|The Giants have won more games than any other major league franchise, and only the Yankees have won a larger percentage of their games.
The Giants played in a World Series in six of the first seven decades of the 20th century.
The franchise began as the Gothams in new York City in 1883. After two seasons under that moniker, they became the Giants for good and stayed in New York until 1958. The team won NL flags in 1889, but were mostly unsuccessful during the 1890s.
The 1970s were the first decade in which the team failed to reach a World Series, despite a playoff appearance in 1971.
The 2001 season began with Barry Bonds hitting home runs at an alarming pace. It ended with Bonds breaking Mark McGwire's three-year old record for home runs in a season. Bonds finished with 73 dingers and even more impressively, he eclipsed Babe Ruth's 80-year old mark for slugging. The Giants were in the hunt until the final week of the season, but failed to win the NL West or a wild card spot.
In 2002 few felt Bonds could perform an encore, but he surprised most experts. At the age of 39 he won his first batting title, hitting .370 with 46 homers. He scored 117 runs and drove in 110, despite receiving 68 intentional walks and 198 walks overall. His .582 on-base percentage shattered the previous record of .553 by Ted Williams, and he posted a .799 slugging percentage, the fourth highest in history. The production helped carry the Giants to the NL Wild-Card, holding off the Dodgers. The rest of the team, with the exception of Jeff Kent, slumped offensively in 2002, but the pitching - especially the bullpen - picked up the slack. In the NLDS against the Braves, the Giants took Game One and then fell behind two games to one, before winning the last two games to give Dusty Baker his first post-season series victory. It was the first time Bonds had tasted post-season success, as well. In the NLCS against the Cardinals, the Giants won in five games behind series MVP Benito Santiago, who came through nearly every time Tony LaRussa intentionally walked Bonds.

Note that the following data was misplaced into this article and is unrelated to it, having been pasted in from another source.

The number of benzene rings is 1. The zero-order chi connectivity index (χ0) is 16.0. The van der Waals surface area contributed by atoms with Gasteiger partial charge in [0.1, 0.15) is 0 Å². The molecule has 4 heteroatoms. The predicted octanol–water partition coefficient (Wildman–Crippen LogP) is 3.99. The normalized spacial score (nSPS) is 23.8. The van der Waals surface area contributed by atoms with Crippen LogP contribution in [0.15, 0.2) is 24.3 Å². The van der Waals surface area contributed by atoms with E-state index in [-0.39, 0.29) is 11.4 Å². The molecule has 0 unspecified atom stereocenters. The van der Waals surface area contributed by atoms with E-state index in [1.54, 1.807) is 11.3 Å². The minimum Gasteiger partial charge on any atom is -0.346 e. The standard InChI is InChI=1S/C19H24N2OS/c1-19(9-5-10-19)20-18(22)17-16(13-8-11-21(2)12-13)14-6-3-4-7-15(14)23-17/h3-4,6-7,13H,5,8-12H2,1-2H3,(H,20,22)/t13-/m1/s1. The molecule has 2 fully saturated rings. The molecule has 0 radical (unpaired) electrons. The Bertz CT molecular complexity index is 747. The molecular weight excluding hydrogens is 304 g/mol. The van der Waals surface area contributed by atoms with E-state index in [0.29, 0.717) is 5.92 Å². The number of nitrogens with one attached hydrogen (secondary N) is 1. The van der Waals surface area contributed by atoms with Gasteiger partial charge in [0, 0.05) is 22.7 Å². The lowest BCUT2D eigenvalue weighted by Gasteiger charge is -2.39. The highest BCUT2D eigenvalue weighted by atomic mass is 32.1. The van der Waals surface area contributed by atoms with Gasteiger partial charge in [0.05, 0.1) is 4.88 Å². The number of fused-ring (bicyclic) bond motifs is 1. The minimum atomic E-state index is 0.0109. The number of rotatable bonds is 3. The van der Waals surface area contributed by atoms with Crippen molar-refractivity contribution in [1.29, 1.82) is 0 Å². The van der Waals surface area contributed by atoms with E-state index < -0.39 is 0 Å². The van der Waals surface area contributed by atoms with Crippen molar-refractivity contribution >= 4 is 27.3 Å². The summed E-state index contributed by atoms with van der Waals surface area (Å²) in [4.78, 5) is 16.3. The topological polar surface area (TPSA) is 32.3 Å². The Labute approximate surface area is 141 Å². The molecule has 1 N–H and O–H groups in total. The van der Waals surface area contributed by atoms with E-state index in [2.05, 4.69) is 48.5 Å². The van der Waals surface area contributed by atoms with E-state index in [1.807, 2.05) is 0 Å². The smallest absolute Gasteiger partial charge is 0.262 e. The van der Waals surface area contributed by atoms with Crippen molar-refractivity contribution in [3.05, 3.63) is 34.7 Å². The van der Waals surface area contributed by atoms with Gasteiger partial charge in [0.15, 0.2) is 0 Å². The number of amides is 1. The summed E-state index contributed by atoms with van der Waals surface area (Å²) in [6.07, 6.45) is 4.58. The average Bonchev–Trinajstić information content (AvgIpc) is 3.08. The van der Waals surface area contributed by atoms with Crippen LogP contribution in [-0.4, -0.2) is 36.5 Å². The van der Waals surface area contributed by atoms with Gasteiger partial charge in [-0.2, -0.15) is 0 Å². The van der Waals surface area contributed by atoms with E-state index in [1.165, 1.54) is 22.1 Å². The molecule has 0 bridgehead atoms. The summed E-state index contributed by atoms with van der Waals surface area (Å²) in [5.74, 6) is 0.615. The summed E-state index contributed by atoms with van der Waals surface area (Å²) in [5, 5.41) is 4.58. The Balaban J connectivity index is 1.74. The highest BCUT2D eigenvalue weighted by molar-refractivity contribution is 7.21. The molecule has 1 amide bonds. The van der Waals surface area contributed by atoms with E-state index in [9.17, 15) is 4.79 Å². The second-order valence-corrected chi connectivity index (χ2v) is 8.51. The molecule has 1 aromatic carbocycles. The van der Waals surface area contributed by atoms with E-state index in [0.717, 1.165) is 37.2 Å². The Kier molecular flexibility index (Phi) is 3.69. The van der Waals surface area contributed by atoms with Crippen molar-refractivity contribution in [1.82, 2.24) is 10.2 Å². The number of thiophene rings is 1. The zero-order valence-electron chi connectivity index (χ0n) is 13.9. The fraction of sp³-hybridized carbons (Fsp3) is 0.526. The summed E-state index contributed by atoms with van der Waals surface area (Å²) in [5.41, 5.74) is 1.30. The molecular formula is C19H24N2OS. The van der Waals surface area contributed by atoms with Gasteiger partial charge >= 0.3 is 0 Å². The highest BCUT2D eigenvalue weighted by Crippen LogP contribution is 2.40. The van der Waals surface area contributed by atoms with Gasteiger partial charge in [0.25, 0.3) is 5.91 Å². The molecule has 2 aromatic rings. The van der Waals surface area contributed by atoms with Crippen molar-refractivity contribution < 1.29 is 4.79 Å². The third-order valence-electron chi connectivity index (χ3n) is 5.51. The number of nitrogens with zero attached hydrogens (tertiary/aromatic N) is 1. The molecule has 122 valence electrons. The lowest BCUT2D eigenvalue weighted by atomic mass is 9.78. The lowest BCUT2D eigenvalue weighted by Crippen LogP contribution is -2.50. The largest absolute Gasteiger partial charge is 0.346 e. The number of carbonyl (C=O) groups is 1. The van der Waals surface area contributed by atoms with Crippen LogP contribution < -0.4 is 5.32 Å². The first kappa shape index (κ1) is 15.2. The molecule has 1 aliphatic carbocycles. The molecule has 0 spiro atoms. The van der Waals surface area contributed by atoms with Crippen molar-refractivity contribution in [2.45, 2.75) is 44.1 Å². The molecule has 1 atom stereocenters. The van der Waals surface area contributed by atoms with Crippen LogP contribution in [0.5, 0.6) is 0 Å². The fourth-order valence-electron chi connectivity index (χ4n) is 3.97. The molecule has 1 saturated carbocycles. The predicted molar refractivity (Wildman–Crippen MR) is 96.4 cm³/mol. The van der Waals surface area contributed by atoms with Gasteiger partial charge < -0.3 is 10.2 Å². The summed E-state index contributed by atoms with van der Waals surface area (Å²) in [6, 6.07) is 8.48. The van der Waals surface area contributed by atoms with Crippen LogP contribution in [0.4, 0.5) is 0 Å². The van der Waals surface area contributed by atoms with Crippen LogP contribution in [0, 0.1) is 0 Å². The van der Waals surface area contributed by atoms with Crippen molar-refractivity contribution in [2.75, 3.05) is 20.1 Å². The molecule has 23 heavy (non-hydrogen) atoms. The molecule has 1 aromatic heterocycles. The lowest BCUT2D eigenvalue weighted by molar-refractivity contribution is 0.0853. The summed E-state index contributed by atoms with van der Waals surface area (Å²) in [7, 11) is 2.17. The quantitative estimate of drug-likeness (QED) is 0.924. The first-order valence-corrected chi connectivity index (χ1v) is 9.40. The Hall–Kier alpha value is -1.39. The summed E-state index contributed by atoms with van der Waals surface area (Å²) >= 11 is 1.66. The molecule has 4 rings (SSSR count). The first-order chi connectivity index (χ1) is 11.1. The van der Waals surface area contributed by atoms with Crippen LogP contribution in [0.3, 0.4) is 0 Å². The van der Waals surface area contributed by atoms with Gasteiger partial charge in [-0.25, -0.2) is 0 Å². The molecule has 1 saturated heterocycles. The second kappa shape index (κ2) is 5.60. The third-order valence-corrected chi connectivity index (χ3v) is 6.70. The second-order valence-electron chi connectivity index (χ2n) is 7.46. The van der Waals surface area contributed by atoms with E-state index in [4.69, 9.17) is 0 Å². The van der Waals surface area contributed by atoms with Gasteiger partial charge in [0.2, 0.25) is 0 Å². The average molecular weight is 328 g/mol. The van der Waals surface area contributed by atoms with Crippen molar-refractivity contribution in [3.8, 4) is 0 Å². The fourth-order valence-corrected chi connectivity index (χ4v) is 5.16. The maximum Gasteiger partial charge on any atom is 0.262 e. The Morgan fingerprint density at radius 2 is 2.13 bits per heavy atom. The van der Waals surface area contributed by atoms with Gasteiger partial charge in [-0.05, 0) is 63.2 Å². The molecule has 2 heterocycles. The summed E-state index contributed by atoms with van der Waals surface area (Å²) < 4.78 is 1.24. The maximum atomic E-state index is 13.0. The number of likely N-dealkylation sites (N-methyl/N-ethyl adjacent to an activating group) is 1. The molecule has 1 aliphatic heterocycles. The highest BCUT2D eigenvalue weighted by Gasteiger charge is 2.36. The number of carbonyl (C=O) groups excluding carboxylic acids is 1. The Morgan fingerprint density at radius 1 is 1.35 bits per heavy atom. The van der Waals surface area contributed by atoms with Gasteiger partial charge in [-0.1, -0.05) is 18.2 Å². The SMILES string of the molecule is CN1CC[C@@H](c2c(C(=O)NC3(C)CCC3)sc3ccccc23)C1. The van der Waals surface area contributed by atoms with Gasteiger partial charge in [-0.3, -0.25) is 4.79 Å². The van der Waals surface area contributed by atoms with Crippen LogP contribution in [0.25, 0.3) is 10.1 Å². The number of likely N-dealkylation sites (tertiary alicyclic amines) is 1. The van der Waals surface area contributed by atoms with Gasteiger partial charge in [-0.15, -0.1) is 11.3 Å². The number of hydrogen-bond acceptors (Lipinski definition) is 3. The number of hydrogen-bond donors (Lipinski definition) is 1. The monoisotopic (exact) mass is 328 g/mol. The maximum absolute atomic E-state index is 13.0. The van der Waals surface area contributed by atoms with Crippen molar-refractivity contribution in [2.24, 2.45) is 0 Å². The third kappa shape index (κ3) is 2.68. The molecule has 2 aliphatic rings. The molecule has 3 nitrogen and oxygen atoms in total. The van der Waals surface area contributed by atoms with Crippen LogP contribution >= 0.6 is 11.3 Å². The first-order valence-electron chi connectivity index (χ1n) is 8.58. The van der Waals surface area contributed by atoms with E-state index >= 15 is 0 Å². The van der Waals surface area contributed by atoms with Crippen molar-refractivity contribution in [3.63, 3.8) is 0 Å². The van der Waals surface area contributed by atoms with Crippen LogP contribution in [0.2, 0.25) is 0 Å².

The 2002 World Series was a match-up of Northern California vs. Southern California: the Giants vs, the Anaheim Angels (making their first WS appearance). Bonds seemed to be answering his critics when he blasted a home run on his first WS swing in Game One, and the Giants triumphed, 4-3. The Angels took the next two games before San Francisco responded with wins in games four and five at Pac Bell. Kent blasted a pair of homers in Game Five to lead the G-Men within one victory of their first SF Fall Classic win. But that win never came.
In Game Six the Giants held a 5-0 lead with one out in the 7th inning, on the strength of homers by Shawon Dunston and Bonds (his fourth of the series), but the Halos came back. Anaheim rallied with three runs in the seventh and three more in the eighth to storm back for a stunning 6-5 win. It was the greatest comeback by a team facing elimination in World Series history. The Giants lost Game Seven 4-1, as their offense numbly went through the motions. A disappointed Bonds had gotten close to his World Series title goals, and the Bay Area felt the sting of the Game Six collapse. The future of the team was in doubt as the off-season dawned, with Kent a free agent and Dusty Baker rumored to be headed for the Mets.
In 2004 the San Francisco Giants finished in 2nd place in the National League West Division with a 91-71 record.
In 2006 the Giants finished with a 76-85 record and in 3rd place in their division.